That was until an epidemic of football deaths and injuries in 1968, when 36 players died and 30 were permanently paralyzed, which led to the creation of a national standard for helmet safety. Prior to that, helmets were not measured against any sort of standard. After the formation of the National Operating Committee on Standards for Athletic Equipment (NOCSAE), there was a significant decline in deaths on the field, although the death rate for football remained the highest for any youth sport in the country.
Dr. L Murray Thomas, one of the Wayne State researchers behind the NOCSAE standards, told the Associated Press in the 1980s, “I don’t think, however, you can have a contact sport and not have injuries. We may be getting very close to the irreducible low.”
If you listen to helmet companies like Riddell, though, each new model is pushing that irreducible low even lower. In 2006, Riddell claimed its Revolution model helmet made its wearers 31 percent less likely to sustain a concussion. Riddell couldn’t back up that claim with anything but a University of Pittsburgh Medical Center study paid for by Riddell itself. The Federal Trade Commission forced Riddell to suspend the claim.
Now, helmet and other equipment companies try to sell as much safety as they can without invoking the word “concussion.” Mouthguard companies hype up a reduction of “energy transferred upon impact” and brag about their “high impact shock absorption.” Helmet makers prop up ridiculous branding terms like “Energy Lock Technology” and “The Flex System” that belong in sci-fi B-movies or late-night infomercials.
The helmet industry’s claims can’t be proven because of the nature of concussions. “Nobody knows how to make a helmet that prevents a concussion,” said Chris Withnall, a Canadian engineer. Withnall’s firm, Biokinetics, worked on a report that found even helmets that passed industry standards could leave players with as high as a 95 percent likelihood of concussion from strong blows.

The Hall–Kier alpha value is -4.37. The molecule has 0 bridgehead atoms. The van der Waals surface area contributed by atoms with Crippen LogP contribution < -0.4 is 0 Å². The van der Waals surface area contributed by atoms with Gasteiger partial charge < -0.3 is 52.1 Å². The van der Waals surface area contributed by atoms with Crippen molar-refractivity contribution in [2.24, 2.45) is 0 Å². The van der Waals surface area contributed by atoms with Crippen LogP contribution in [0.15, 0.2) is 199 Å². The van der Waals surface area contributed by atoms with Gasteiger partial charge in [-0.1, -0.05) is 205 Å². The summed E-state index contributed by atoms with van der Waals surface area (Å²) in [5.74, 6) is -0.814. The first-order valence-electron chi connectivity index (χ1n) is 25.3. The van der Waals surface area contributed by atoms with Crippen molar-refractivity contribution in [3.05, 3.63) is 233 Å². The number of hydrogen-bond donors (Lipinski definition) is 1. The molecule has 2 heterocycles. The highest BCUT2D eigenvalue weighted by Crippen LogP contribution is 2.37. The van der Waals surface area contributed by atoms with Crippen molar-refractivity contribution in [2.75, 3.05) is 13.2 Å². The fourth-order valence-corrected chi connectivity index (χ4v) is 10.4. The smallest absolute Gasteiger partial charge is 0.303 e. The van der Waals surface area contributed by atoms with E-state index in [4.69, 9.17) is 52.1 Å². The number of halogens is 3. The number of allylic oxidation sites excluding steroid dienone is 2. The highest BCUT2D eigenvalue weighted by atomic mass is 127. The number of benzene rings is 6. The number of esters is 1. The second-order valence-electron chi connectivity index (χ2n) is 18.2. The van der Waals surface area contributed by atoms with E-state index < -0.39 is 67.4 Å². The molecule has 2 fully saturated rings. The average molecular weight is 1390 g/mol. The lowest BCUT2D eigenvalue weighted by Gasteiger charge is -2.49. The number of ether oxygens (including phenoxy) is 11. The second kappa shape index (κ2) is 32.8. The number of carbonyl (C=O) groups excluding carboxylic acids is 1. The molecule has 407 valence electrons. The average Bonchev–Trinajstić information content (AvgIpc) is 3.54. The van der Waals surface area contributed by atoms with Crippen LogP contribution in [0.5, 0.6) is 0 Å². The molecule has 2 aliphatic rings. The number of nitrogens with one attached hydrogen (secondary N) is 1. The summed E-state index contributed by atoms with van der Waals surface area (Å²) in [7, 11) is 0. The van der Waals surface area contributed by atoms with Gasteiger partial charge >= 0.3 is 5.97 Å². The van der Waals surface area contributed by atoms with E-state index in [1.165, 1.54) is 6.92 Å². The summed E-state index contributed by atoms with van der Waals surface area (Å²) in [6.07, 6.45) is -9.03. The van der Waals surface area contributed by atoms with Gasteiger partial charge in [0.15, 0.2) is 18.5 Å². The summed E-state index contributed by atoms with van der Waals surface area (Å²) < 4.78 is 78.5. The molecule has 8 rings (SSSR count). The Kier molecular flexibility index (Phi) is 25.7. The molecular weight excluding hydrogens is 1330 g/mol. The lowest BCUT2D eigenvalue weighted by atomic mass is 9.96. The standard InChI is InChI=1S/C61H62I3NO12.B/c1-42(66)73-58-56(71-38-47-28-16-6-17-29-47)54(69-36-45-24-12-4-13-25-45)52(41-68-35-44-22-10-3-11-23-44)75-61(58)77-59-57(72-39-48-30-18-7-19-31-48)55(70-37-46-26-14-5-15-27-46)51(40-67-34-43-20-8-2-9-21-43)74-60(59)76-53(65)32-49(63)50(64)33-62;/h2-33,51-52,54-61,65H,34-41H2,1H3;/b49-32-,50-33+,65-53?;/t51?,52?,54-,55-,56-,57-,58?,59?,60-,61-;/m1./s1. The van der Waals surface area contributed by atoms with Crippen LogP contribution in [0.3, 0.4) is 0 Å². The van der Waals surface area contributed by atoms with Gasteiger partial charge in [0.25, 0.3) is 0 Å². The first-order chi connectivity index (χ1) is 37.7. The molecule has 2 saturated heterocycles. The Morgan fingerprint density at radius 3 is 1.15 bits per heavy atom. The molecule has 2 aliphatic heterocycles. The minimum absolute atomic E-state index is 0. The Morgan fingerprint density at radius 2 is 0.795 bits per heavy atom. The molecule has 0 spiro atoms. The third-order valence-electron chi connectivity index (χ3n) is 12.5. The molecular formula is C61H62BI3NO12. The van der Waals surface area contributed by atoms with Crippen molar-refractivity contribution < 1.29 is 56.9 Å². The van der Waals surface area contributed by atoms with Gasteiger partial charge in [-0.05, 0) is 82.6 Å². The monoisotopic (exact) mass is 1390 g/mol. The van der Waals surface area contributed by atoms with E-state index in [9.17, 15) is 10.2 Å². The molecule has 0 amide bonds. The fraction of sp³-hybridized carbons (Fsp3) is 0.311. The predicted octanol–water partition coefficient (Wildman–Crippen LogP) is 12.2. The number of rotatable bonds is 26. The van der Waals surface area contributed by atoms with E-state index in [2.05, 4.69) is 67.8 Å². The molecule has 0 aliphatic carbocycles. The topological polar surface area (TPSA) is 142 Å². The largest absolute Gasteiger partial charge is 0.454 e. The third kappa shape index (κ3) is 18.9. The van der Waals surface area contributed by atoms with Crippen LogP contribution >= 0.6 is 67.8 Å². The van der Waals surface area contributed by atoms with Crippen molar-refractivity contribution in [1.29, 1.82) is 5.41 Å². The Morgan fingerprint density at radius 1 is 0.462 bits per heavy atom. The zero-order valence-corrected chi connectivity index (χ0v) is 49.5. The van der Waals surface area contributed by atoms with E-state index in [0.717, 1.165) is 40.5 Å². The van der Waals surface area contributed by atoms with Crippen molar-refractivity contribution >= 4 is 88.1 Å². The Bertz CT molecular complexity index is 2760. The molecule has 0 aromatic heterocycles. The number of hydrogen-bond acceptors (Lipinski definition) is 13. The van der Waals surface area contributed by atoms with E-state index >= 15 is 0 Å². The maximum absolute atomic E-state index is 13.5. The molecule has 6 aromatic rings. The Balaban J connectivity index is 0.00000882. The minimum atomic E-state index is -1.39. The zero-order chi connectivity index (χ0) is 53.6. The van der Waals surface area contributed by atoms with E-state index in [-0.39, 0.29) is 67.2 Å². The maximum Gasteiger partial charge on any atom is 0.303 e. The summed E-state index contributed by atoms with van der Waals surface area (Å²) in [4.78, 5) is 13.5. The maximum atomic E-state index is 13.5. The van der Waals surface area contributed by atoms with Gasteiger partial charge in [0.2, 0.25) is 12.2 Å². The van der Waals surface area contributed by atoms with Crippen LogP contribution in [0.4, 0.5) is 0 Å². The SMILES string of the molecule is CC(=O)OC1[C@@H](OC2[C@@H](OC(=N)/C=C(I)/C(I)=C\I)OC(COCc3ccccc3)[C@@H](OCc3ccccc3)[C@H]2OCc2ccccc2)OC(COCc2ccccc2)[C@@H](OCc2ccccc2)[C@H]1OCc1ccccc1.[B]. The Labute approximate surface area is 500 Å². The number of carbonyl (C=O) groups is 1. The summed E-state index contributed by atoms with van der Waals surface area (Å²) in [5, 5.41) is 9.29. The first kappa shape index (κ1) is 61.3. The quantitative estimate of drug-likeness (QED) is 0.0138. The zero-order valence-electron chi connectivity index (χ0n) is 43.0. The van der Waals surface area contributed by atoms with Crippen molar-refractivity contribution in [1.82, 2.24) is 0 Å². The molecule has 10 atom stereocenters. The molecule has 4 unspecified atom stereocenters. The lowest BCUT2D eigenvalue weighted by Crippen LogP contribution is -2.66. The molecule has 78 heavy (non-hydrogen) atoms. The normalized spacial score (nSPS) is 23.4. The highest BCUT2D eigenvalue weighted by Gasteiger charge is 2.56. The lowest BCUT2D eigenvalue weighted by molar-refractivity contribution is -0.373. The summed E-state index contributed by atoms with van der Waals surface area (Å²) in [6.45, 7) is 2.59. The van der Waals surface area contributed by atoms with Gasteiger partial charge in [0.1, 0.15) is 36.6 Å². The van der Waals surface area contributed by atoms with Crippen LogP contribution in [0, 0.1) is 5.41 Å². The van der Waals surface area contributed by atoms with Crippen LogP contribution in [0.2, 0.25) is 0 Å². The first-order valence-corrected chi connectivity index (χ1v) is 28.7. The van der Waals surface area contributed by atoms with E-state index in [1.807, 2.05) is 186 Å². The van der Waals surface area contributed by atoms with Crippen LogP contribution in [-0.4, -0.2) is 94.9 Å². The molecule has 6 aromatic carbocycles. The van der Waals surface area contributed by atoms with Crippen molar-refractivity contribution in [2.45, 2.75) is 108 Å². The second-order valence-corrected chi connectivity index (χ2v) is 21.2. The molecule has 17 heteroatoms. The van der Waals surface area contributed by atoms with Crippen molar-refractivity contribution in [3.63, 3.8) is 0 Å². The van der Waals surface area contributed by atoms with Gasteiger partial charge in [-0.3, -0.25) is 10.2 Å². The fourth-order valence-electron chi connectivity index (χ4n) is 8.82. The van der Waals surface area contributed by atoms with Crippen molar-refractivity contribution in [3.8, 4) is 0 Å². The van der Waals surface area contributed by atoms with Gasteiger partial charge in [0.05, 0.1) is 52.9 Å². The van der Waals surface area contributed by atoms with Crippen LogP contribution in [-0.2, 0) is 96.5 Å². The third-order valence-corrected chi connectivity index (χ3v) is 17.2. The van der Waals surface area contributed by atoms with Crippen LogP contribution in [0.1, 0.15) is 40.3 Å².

“No helmet can prevent a concussion,” Withnall says. “Full stop.”
As a result, Riddell has found itself in hot water recently; 75 former football players have filed suit against the company for misleading advertising. In a puff piece at Ad Week, Joe Favorito, described as a “veteran sports marketing consultant,” said Riddell “made the game safer and opened up the door for the NFL to become what it is today. That piece of equipment took football from being a roughneck sport to something socially acceptable.”
It’s an accomplishment only a marketer could be proud of, but Favorito is right on the money. We now know, as stories like those detailed in “Concussion” and “League of Denial” show, that the great accomplishment of the football helmet and the men who sold them to high schools and colleges across the country wasn’t keeping the young men wearing them safe. The laws of thermodynamics apply, just as they always have. If the damage of football’s repetitive blows to the skull doesn’t kill the brain quickly, it will kill it slowly, no matter how big or how hard a shell you put around it. The only real thing the helmet and its advertisers did was get us to look away.